A new book, The Oblivion Atlas, features seven short stories by Michael Allen Zell illustrated with photographs by the artist duo, Louviere + Vanessa. Although tightly interwoven with Zell's text in the book, the photographs easily stand on their own here and, like the stories, segue through various private and public spaces about town where the ordinary and the fantastical routinely trade places. A photo of a very large German shepherd, pictured, is from a story about a band of ambulatory literary nihilists called the League of Odd Volumes. Led by their dog, Garamond, they wander the streets savoring the intriguing vibrations of various places that they proceed to rename after their favorite literary figures, discreetly inscribed in blood on wooden markers. It sounds bizarre, but the book and the exhibition create their own complex reality based on dreams and memories interwoven with the everyday world around us in an audacious undertaking that becomes eerily convincing in the hands of these artists.
More Louviere + Vanessa images appear in nearby selection from Inventing Reality: New Orleans Visionary Photography, based on a new book of the same name produced by Luna Press in conjunction with the PhotoNOLA photography extravaganza. What separates these works from most of the surreal, dreamlike photographs now in vogue all over America is that the images in the book, while often fantastical, are all based on the ethereal yet gritty realities of south Louisiana life. In many ways they reflect the more subjective side of New Orleans' identity as the cultural capital of a swampy region defined by relentless forces of nature that somehow contribute to our wildly imaginative local culture. Read John D'Addario's eloquently illuminating review in the New Orleans daily Advocate, here.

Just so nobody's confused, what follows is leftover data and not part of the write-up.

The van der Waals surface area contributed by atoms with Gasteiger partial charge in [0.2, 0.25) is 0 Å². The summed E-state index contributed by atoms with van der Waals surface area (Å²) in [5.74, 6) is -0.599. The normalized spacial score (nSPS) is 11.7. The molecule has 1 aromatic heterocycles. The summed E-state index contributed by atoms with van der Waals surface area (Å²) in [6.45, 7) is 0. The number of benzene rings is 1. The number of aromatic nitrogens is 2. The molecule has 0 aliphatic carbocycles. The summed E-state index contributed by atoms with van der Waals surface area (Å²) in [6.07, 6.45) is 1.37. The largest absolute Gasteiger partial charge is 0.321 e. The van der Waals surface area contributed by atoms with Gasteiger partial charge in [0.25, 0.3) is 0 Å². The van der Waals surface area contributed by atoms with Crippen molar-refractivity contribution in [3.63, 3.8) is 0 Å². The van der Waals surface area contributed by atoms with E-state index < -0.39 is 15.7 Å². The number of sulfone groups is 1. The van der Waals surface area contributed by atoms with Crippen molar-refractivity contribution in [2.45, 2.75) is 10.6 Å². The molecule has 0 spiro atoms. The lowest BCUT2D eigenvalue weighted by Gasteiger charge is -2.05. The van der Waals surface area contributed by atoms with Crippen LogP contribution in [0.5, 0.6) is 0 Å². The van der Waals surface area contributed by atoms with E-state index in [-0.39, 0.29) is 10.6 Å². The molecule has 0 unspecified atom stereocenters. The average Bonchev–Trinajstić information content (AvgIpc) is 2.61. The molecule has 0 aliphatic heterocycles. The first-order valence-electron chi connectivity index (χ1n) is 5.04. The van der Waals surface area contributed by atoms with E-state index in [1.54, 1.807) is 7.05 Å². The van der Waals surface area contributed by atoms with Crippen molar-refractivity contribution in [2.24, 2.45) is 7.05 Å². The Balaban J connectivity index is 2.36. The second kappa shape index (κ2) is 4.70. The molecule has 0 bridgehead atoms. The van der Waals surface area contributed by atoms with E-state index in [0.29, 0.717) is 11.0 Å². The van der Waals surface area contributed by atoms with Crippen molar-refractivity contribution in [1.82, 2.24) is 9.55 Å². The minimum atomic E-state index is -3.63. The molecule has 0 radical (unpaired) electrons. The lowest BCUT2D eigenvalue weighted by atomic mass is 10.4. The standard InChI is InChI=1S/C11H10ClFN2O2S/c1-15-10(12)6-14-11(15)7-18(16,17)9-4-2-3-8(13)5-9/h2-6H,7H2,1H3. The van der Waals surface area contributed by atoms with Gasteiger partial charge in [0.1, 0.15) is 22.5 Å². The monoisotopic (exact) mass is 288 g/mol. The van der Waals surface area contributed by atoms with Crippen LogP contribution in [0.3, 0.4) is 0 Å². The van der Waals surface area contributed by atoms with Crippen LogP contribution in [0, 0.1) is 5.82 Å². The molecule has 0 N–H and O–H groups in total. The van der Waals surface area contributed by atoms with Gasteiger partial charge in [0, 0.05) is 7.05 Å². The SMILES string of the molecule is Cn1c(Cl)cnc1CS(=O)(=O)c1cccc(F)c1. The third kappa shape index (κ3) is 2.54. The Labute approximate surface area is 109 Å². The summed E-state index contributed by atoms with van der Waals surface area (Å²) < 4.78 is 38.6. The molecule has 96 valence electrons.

Although somewhat edgy, Louviere + Vanessa's images are far more labor intensive than most traditional photographs, resulting in work comprised of materials like gold leaf, hand made papers or even blood. This emphasis on hand craftsmanship suggests an unexpected parallel with the spectacular vintage Newcomb pottery and jewelry expo at the Newcomb Gallery. Now considered staid, Newcomb pottery was originally an outgrowth of 19th century feminism and considered quite radical at the time. It was also influenced by art nouveau and the British Arts and Crafts movement, a hippie-like group of utopian nature loving artists who created hand made objects as an antidote to the industrial manufacturing techniques they despised. Despite its radical provenance, Newcomb pottery was embraced by affluent collectors all over America and retains its appeal today--a pot sold for over $24,000 at a New Jersey auction in 2010. Newcomb's idealistic founders would have been shocked. ~D. Eric Bookhardt
In Akira Kurosawa’s film Rashomon, a samurai has been murdered, but it’s not clear why or by whom. Various characters involved tell their versions of the events, but their accounts contradict one another. You can’t help wondering: Which story is true? More>>